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Ten things every CEO must know in 2018

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The world is changing and unless companies change their ‘purpose’ to something other than executive remuneration and stockholder returns, they will lose their licence to operate from the stakeholders that actually matter, writes JESSICA YELLIN, founder of It’s a Shovel.

South Africa is well behind the curve, but the good news (or bad, depending on where you sit on the issue!) is that the money is moving into ESG (Environmental, Social, Governance) and the recent Steinhoff disaster has proved to the local market that pesky governance and compliance issues are important!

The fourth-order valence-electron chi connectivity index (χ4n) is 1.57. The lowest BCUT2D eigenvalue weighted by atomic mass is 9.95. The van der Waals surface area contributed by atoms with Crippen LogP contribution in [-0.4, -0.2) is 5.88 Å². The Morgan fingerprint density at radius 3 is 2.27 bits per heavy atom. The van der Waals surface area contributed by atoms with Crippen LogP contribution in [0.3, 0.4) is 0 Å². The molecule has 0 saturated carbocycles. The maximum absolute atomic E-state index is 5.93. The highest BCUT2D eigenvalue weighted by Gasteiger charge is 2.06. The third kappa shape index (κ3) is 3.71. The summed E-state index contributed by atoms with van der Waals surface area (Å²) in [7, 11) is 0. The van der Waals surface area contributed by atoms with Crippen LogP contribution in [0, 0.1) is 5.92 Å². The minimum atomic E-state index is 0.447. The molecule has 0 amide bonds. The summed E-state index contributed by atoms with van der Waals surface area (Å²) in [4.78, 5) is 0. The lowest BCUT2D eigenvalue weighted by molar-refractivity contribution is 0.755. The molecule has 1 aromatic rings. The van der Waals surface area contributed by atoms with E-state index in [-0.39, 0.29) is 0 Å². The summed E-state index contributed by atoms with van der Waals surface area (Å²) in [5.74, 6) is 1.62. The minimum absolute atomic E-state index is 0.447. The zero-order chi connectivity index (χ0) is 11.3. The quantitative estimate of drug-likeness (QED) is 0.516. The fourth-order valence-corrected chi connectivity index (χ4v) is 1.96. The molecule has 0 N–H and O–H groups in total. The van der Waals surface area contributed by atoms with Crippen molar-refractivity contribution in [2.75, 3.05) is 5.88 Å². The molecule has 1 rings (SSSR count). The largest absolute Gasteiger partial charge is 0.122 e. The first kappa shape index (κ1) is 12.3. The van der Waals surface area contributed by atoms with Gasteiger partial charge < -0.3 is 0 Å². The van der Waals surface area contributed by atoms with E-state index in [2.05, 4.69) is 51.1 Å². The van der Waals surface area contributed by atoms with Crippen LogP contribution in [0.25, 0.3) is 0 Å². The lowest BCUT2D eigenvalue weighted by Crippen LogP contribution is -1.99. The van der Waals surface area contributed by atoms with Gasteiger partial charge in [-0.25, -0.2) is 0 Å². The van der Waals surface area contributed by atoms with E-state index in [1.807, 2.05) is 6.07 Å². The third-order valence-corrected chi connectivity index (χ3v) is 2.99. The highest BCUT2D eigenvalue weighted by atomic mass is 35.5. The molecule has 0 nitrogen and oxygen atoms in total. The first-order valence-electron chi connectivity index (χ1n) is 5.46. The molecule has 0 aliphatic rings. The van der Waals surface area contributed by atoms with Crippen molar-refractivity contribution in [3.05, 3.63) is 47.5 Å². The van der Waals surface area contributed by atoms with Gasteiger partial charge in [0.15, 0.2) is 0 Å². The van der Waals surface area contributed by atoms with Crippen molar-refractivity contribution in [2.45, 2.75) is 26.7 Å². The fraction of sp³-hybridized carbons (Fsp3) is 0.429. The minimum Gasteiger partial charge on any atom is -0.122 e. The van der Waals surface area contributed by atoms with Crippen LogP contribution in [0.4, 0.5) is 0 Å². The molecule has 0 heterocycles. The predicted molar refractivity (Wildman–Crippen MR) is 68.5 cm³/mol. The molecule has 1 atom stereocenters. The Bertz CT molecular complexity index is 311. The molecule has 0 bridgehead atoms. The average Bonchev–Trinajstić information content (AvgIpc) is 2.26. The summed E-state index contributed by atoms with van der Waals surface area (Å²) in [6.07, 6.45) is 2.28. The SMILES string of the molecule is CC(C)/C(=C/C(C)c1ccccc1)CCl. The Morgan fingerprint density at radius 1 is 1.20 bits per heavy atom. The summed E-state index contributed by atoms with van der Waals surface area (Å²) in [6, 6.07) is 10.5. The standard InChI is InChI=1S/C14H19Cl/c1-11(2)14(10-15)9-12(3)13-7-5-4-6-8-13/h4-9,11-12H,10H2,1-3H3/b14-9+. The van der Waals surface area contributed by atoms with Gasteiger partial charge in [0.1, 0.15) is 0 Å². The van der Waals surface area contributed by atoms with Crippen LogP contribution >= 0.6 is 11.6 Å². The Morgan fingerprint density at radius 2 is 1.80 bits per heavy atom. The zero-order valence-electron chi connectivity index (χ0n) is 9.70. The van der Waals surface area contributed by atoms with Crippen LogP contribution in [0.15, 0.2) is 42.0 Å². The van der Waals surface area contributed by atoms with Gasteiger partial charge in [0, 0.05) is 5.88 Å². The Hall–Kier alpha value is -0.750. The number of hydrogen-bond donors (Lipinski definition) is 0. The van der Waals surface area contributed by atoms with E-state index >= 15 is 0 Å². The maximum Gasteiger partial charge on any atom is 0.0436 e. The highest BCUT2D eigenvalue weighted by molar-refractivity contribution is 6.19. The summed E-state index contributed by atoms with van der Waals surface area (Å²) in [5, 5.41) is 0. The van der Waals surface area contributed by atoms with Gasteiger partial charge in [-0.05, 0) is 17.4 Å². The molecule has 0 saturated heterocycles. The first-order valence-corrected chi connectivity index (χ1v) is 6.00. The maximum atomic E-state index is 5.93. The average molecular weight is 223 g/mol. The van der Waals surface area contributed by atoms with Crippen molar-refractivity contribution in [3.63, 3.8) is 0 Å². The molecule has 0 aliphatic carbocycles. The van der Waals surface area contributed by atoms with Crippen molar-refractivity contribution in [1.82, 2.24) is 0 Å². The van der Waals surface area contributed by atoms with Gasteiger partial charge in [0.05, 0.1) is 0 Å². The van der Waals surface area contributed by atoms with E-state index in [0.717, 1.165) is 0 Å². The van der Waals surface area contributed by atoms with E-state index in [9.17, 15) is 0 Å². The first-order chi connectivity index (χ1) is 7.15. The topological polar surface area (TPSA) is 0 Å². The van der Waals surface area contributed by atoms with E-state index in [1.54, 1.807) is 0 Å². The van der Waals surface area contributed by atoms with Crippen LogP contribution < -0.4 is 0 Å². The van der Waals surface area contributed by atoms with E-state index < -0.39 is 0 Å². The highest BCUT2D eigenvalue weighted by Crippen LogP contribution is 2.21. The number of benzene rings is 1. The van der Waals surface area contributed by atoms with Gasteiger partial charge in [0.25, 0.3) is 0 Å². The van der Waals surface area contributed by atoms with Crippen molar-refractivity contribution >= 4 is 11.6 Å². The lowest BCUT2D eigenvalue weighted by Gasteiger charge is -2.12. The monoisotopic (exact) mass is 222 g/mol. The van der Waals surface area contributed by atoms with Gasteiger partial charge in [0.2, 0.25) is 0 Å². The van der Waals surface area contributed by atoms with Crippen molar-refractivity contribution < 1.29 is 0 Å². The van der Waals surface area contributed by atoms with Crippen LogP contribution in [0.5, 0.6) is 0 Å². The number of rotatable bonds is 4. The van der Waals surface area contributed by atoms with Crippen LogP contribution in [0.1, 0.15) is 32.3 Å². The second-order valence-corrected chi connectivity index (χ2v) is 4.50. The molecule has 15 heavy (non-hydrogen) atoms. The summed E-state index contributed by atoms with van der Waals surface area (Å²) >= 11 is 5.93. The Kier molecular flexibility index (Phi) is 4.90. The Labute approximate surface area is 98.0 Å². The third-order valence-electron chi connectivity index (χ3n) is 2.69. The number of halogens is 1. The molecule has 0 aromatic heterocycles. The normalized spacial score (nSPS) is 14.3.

So, like it or not, it’s time to get with the programme. Here are my top ten things every SA CEO needs to know this year:

1.      Leaders with a sense of purpose are more successful 

For your company to embrace #ReputationWithPurpose and reap the benefits, you need Purpose! And it’s not just good for the company, it’s good for you too.

New research has shown that actually having a sense of purpose, not a specific set of characteristics, is the key to successful leadership. However, according to a report in HBR, less than 20% of leaders know what their individual purpose is and even less can actually spell it out.

“The process of articulating your purpose and finding the courage to live it—what we call purpose to impact—is the single most important developmental task you can undertake as a leader.”